Program Notes for Owen:tsia kwe:kon – All Over the Earth (2009/2022)
Owen:tsia kwe:kon means all over the earth in Kaniènké:ha (Mohawk). I wrote this piece for Italian virtuoso, Emmanuele Arciuli, after hearing him premiere works by several First Nations Composers at the Smithsonian’s National Museum of the American Indian in 2008. He premiered the second section Onekha’shon:a – the Waters. In the work, I explore the sonic capabilities of the piano in relationship to my perception of specific sounds and experiences in nature. These include its range, color and contemporary effect possibilities. I had the privilege of working with John Cage who developed the prepared piano sounds that you hear in the piece. The performer is not expected to play the work exactly as written, especially in terms of specific attacks, lengths and rhythms in the prepared piano and keyboard clusters.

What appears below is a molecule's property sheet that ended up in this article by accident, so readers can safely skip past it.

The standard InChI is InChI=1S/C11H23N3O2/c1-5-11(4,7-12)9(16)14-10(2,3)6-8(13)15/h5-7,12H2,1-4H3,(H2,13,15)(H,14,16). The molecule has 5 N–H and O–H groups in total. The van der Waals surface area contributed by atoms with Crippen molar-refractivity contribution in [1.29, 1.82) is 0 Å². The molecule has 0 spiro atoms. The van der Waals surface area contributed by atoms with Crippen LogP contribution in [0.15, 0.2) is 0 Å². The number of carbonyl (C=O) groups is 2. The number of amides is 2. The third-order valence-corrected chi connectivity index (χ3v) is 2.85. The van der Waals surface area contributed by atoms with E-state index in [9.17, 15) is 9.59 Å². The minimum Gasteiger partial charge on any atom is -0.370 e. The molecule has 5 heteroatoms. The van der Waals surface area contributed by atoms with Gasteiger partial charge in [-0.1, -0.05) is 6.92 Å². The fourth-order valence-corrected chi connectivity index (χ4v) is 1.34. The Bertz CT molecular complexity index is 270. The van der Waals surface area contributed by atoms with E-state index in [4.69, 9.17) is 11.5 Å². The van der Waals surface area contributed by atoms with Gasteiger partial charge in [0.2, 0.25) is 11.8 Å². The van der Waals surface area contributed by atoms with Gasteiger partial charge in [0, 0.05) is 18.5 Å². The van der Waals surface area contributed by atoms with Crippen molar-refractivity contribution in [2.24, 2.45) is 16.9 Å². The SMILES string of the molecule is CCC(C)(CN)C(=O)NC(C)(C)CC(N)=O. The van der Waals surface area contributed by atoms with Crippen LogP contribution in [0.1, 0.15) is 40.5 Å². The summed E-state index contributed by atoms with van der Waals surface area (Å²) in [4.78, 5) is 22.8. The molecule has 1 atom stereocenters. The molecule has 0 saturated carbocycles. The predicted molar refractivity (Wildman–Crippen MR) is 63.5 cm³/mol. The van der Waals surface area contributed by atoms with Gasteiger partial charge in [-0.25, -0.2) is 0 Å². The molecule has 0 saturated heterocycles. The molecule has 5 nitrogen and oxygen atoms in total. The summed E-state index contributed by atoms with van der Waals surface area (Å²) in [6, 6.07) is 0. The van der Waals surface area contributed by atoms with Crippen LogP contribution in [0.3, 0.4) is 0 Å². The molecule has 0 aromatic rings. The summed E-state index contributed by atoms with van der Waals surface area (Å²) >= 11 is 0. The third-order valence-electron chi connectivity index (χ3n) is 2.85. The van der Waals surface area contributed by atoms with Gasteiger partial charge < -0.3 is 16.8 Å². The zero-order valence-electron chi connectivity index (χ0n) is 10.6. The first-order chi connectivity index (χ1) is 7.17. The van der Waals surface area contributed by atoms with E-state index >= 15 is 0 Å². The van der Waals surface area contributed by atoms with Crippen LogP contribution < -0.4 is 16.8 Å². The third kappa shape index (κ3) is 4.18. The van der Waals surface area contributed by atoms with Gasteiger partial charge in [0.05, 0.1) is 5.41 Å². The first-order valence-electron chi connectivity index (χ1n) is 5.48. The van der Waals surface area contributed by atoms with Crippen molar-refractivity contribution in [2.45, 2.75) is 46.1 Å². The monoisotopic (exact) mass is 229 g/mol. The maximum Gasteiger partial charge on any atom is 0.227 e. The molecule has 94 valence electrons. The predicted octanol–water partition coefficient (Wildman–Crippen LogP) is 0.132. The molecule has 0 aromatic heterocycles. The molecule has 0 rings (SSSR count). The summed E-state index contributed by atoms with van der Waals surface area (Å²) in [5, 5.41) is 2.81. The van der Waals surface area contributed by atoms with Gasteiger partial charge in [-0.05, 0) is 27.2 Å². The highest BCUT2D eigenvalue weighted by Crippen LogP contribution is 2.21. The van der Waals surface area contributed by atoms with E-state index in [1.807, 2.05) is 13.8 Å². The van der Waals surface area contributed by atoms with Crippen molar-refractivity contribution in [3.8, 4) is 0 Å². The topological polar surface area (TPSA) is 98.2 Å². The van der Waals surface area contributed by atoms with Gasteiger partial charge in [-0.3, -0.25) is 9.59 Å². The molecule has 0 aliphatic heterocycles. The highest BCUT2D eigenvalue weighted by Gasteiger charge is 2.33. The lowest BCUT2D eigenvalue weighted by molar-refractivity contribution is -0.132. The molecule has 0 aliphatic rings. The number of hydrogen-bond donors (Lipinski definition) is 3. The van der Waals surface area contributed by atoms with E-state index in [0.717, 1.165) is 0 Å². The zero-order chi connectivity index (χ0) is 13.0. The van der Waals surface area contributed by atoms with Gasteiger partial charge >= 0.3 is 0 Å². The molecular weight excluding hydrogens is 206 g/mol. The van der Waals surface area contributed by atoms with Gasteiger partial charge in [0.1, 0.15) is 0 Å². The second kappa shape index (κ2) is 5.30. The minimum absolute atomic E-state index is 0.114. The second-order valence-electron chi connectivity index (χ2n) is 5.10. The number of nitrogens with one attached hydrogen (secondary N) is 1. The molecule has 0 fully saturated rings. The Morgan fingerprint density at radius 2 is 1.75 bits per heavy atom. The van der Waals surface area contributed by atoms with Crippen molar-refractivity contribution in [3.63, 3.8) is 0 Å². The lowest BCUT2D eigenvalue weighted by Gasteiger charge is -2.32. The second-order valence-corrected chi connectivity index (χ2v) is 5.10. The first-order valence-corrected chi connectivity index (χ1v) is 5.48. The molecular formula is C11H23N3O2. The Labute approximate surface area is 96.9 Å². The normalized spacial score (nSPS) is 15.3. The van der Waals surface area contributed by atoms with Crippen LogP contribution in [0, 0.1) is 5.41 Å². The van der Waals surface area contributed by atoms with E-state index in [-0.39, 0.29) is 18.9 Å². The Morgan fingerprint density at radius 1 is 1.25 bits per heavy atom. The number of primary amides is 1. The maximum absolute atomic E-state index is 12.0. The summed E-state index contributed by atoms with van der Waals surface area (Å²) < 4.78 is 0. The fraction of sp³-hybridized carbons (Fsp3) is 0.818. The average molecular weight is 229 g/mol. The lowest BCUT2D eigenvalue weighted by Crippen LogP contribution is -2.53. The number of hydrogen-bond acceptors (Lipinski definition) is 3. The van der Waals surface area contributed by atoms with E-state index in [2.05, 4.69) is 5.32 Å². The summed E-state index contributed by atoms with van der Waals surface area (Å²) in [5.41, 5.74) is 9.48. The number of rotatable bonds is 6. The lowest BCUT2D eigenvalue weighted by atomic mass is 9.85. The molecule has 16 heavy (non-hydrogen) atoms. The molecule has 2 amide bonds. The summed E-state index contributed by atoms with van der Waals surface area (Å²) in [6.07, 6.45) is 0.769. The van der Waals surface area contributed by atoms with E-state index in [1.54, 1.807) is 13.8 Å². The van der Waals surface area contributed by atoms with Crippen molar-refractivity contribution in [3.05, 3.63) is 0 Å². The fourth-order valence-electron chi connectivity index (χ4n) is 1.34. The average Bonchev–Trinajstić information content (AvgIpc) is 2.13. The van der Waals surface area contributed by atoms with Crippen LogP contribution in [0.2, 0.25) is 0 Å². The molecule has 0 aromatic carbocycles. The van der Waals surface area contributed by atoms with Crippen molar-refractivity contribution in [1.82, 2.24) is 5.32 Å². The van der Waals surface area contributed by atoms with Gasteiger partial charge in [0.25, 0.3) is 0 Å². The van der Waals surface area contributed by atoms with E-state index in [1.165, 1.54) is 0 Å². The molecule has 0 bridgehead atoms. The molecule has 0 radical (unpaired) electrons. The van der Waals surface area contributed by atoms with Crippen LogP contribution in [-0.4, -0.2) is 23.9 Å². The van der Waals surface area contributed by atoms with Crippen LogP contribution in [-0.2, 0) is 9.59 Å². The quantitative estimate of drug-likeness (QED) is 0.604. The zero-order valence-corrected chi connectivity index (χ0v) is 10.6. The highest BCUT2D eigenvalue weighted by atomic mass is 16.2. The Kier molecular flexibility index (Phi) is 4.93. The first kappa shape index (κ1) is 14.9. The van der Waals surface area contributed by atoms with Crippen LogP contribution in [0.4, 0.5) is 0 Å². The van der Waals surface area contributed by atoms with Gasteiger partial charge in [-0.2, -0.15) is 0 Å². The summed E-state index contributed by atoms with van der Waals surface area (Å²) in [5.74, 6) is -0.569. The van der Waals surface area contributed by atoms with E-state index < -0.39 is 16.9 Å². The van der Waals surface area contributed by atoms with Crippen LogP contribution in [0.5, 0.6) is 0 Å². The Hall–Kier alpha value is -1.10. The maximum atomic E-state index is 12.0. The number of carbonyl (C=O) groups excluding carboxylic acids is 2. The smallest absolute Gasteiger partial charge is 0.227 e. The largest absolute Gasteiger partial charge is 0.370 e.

In the first section, Otstenra’shon:a – Rocks, I explore at the ancient and slow vibratory rate of rocks and express this primarily through tempo, timbre and pitch. In the second section called Ohneka’shon:a – the Waters, I wrote about the sounds of various types of waters, from the ocean in Big Sur where I started composing this section, to the Grand River of Six Nations Mohawk Territory, where I completed the suite. I composed using repetitive moving notes to depict moving water and incorporated a “water chant” that was inspired by the Kanenhi:io singers at Six Nations. Without computer or staff paper, I wrote this section with a sharpie marker on a Pashima scarf. The third section, Tsi niiowera:kahre – Sound of Wind, I ask the pianist to play the piano like a dulcimer by striking approximate pitches inside the piano. The pianist is asked to blow vocal sounds that depict the wind and to evoke wind spirits by whispering the words in Mohawk into the soundboard. I employ patterns of notes that are often found in our traditional songs. In the last section of the piece, Kontiri:io – Animals in the Wild, I imitate sounds of the animals in the bush and hope to express the wildness, freedom and spaciousness of the natural environment that wild animals need in order to survive. I originally dreamt this section in its entirety for string trio and have arranged it and rewritten parts of it to complete this Piano Suite.
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